Prophetic literature is the source of endless debate. You can see pieces of it that have a very clear meaning. Psalm 22 and Isaiah 53 are good examples. Written hundreds of years before Jesus, they both eerily and accurately describe the events surrounding Jesus’ death. Yet most of it, like the beasts Daniel sees in today’s chapter, sounds like the writers were tripping on LSD.  There are many theories as to their meaning, and because prophecy can be layered with meaning whose to say that more than one theory is correct? Which leads to my final observation.

The prophetic is a tempting rabbit-hole to fall into. I have known some individuals along my life journey who delve so deeply into the prophetic that it consumes them. Trying to nail down the exact meaning of a prophetic passage with absolute certainty can be like trying to solve a complex puzzle. Prophecy is a cool subject to study, but if it becomes consuming to the point of ignoring everything else and becoming spiritually out of balance, then it’s time to give it a break.

At the end of today’s chapter, we read that Daniel, troubled by his dream, recorded it in his journal and then moved on. I find that a good example to follow when it comes to the prophetic. Don’t ignore it, but don’t obsess about it either. Focus on what I’m supposed to be doing. Loving God, loving people, and continually trying to do the right thing as I walk the journey each day.

Mysteries Within Mysteries

Son though he was, he learned obedience from what he suffered and, once made perfect, [Jesus] became the source of eternal salvation for all who obey him and was designated by God to be high priest in the order of Melchizedek.
Hebrews 5:8-10 (NIV)

The further I have progressed on this life journey the more I have come to understand that I must embrace mystery if I am going to progress spiritually in certain places. This flies in the face of a system of reason in which I was raised and educated. Our culture is one that places what I have come to understand as an undue premium on knowing. Theories are stated as certainties quite frequently whether they come from the institutions of religion, education, politics, or science. I find that our culture has lost sight of the value of embracing the knowledge of knowing that we do not know or cannot know.

I have found that the desire to try to replace mystery with false certainty is a fool’s errand. I see this repeated over and over again in history. It leads down all sorts of silly and hurtful paths. Minor issues become major battlegrounds, honest exploration is sacrificed on the altar of exclusionary social litmus tests, and institutions make all sorts of embarrassing mistakes (sometimes with deadly consequences). Embracing mystery, on the other hand, has pushed my heart and mind to new avenues of possibility, exploration, discovery and faith. I love how Catholic mystic Richard Rohr puts it: “Mystery is not something we can not understand. Mystery is something we can endlessly understand.”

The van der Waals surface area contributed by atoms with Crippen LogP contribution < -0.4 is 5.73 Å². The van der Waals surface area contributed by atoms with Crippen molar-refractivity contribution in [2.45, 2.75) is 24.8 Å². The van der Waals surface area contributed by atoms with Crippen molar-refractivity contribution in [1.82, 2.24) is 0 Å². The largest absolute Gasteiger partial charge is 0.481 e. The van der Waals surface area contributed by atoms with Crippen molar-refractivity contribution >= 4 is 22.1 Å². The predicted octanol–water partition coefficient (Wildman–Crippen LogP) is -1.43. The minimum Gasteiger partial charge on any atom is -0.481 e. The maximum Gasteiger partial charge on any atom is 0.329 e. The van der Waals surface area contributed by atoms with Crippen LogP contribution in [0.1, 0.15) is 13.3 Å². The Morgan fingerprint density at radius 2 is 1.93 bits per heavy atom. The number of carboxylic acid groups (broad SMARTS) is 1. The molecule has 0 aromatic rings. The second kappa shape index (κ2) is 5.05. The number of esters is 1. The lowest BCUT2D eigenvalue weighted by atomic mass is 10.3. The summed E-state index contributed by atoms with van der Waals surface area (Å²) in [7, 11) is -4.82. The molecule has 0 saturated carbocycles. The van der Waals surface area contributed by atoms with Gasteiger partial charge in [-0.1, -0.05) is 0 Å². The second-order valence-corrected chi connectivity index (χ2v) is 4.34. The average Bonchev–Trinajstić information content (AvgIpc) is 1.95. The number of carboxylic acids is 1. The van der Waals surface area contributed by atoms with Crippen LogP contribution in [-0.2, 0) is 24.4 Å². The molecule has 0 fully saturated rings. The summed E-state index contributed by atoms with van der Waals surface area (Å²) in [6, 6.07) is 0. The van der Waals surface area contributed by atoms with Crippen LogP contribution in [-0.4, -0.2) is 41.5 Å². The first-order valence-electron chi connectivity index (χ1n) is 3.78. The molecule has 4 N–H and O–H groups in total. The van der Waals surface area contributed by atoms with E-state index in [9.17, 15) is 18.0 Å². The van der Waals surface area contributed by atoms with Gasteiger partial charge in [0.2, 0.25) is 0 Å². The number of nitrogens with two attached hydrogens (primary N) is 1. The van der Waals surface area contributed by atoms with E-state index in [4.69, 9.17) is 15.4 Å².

The letter to Hebrew believers has always been shrouded in mystery, not the least of which is the identity of the author. Two centuries after it was penned we are still not certain who wrote the letter. My fundamentalist Bible professors taught me that I must believe it was Paul who wrote it. Textual critics in education laugh at such a claim, telling me it certainly couldn’t be Paul. Arguments have been made for a host of first century figures (i.e. Luke, Apollos, Barnabas). More recently, some scholars have argued that it was most certainly a woman, Priscilla, who was among Jesus larger circle of 70 disciples and travelled with Paul. I find this possibility fascinating and stimulating. It has led me to discover more about this amazing woman through whom God did amazing things. I know, however, at least one of my fundamentalist professors would have said it most certainly wasn’t Priscilla and would certainly have marginalized and subtly punished me educationally had I steadfastly held to the possibility in his class.

I do not know who wrote the letter to the Hebrew believers, and that’s perfectly fine for me. It is a mystery that has much for me to discover in its exploration of possibility.

In today’s chapter we encounter yet another mystery in the revelation of Christ as eternal High Priest. The Hebrew believers who first received this letter would have intimate knowledge about how the Hebrew priestly system worked as prescribed by the Law of Moses. Only descendants of Aaron (Moses’ right-hand man) were to be priests, and the High Priest could only come from those genetic ranks. According to the prophets, however, the Messiah was to come from the tribe of Judah and the house of David as Jesus did. Remember Christmas? Mary gives birth to Jesus in Bethlehem, the “City of David.” Joseph and Mary had to go to Bethlehem for the census because they were both descendants of David in the tribe of Judah.

But now the mysterious author of Hebrews lays out a claim that Christ is our eternal “High Priest,” the cosmic conduit between God and man. But the Hebrew readers would know that Jesus was not from the line of Aaron, so how could He be High Priest? The author reveals Jesus as High Priest “in the order of Melchizedek.” In Genesis 14:18 Abram (who would soon be known as Abraham) meets a mysterious King of Salem named Melchizedek who was “priest of God Most High.” He serves Abram bread and wine (remind you of anything?) and blesses Abram. Abram in return presents the priest Melchizedek an offering of a tenth of everything.

That’s all we know about Melchizedek. This mysterious person was “priest of God Most High” before Abram was Abraham, before Israel was a people, before the Law of Moses was given, before the Hebrew priesthood was defined as descendants of Aaron. It’s a mystery, and the author of Hebrews attaches the mystery of Christ the cosmic High Priest to the lineage to the mysterious Melchizedek who appears within the Hebrew tradition but outside the system of Moses.

This morning I’m once again perplexed, stimulated, and inspired by the mystery of Melchizedek, of Jesus, and of Hebrews. As I humbly embrace the mystery I push deeper into that which can be endlessly understood and so take another step forward on the path of faith and Spirit.